The DET23 was used in airborne radio. The UK services purchased to a specification from both M-OV and Mullard. The M-OV valves had a black label as here and the Mullard a white label. Both should have given the same performance, but in practice the M-OV valves had a slight edge. Over time the specification from the RAF altered to favour the M-OV DET23, which then took the greater part of the business.
Technically the difference in the two makes was a slightly thicker wire gauge used in the M-OV for the flying leads. These were made of red platinum at 0.6 mm diameter. The thicker wire increased the problems of achieving a good durable vacuum seal, but avoided the operational dip in performance over a narrow band of frequency. The latter effect being known as 'suck-out'. The DET23 was in production from the post war period up until the mid 1950s.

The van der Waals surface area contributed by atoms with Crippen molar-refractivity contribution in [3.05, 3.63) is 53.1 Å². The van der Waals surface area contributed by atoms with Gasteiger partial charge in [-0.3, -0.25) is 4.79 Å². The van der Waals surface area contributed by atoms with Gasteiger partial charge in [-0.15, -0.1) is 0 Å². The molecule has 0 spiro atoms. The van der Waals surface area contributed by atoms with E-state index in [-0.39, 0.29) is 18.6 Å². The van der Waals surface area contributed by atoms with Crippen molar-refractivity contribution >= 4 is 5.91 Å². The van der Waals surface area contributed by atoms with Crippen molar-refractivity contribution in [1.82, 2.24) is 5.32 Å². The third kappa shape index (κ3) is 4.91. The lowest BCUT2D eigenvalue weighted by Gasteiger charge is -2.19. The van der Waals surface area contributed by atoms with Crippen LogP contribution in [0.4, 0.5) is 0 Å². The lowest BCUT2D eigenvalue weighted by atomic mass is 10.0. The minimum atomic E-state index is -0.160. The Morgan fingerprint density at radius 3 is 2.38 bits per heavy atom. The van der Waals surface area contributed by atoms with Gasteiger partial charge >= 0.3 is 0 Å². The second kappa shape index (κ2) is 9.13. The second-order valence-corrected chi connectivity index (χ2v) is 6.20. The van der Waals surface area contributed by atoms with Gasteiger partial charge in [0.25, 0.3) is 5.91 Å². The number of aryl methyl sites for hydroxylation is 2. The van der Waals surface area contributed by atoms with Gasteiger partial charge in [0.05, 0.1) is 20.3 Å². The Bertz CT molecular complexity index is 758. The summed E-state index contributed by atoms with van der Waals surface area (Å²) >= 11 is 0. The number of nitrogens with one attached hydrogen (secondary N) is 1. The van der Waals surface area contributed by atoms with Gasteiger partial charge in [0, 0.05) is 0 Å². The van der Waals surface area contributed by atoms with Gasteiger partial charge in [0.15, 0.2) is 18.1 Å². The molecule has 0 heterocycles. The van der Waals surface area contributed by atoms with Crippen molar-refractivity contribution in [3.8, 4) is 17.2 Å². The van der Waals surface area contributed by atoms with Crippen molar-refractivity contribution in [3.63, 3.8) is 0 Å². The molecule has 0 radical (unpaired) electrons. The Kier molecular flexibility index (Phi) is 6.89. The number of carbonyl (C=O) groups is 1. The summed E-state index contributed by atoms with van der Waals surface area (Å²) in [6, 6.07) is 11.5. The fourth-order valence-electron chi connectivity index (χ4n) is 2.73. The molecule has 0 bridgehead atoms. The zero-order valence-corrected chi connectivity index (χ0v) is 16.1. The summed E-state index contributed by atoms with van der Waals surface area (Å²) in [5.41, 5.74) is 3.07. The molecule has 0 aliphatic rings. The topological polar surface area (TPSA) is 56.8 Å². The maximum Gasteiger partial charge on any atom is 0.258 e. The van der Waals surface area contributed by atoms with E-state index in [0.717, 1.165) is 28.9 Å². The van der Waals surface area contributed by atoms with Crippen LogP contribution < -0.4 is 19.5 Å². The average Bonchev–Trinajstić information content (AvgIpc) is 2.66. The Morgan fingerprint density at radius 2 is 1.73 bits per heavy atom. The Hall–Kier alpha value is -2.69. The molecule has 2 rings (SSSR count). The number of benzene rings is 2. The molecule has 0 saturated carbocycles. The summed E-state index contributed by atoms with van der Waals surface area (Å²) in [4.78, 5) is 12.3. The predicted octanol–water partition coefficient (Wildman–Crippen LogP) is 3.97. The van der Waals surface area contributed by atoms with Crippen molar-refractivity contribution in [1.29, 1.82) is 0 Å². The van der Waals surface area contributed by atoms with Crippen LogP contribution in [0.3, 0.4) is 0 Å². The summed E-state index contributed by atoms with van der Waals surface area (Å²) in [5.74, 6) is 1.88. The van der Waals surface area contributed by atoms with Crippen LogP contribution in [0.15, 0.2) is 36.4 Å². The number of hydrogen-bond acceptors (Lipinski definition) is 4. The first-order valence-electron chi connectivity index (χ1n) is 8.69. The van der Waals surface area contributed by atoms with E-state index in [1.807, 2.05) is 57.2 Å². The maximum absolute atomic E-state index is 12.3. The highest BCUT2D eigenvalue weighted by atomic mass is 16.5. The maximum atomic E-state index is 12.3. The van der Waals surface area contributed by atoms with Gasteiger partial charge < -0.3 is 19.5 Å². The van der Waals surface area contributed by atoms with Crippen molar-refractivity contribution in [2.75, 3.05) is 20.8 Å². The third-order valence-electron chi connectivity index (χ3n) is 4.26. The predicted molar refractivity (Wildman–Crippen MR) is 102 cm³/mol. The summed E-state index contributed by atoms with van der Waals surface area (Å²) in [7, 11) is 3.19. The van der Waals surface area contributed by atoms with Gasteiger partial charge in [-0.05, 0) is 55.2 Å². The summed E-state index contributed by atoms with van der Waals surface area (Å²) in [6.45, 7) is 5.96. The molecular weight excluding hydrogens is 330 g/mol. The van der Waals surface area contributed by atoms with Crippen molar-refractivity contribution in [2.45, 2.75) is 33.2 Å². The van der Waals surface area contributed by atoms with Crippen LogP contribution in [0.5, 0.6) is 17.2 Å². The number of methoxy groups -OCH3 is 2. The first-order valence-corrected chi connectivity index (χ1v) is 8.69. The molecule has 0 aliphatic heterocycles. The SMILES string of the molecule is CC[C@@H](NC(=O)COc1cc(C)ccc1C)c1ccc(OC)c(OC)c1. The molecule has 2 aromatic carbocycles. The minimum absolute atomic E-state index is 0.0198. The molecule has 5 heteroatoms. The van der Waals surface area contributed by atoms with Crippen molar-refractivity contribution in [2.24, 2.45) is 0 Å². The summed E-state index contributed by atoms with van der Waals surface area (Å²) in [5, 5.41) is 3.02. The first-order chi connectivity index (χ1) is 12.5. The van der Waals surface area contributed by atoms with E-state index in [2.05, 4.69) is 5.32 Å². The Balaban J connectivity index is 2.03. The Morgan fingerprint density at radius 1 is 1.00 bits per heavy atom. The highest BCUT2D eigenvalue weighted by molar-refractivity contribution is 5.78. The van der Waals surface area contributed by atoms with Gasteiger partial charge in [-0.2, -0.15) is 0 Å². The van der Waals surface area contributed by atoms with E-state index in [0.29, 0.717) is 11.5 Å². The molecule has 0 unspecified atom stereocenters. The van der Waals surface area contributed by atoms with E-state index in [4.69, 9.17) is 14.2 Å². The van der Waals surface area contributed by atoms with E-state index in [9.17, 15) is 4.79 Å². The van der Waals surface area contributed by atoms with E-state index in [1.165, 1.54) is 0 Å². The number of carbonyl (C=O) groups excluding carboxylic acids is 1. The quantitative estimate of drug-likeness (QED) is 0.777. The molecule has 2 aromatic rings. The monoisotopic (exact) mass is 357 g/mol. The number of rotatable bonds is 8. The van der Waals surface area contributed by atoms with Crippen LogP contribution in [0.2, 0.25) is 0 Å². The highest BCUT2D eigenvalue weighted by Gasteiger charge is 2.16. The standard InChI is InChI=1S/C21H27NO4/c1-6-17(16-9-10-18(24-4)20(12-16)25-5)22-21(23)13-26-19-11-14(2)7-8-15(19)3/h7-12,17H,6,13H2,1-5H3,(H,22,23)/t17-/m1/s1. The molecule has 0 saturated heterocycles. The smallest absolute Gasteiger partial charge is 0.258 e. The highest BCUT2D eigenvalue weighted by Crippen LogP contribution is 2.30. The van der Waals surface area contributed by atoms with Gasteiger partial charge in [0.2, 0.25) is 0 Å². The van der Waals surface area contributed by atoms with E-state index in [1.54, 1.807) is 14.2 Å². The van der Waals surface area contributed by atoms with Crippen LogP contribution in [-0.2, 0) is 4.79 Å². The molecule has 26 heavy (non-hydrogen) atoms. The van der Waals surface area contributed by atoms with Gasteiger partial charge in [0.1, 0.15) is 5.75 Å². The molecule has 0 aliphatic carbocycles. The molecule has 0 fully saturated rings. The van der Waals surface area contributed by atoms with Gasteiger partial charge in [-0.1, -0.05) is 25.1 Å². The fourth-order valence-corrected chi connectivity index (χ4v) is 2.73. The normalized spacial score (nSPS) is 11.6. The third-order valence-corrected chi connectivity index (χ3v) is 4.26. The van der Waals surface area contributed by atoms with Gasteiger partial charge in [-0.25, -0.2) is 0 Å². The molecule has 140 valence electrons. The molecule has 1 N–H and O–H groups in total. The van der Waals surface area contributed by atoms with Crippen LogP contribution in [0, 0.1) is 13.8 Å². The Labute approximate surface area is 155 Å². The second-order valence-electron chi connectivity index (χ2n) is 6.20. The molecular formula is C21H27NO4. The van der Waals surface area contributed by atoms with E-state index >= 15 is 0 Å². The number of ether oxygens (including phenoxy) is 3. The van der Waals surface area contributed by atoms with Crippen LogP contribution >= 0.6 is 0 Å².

This physically small disc seal valve has, of course, co-axial connections. The heater and cathode are opposite the main envelope. The grid has a circular connection to the flat internal metal mesh. The anode appears to be copper and has a flat surface facing the grid. For an example of the construction technique see CV90
A grounded grid configuration would allow for a two cavity mechanical design.
The frame grid in the centre is mounted very close to the flat end of the anode and the flat top cathode. The grid wires are visible as are the locating pins that hold the grid in the copper ring.
From this side the rectangular frame of the grid support can clearly be seen as can the wires from the light reflected of the copper anode. The grid would be wound under great tension and then the wires brazed to the support. With the wires fixed, the wire on the other side can be cut away.
The M-OV black label.
The disc seal envelope is 15 mm in diameter and, including the base pin, is 60 mm tall.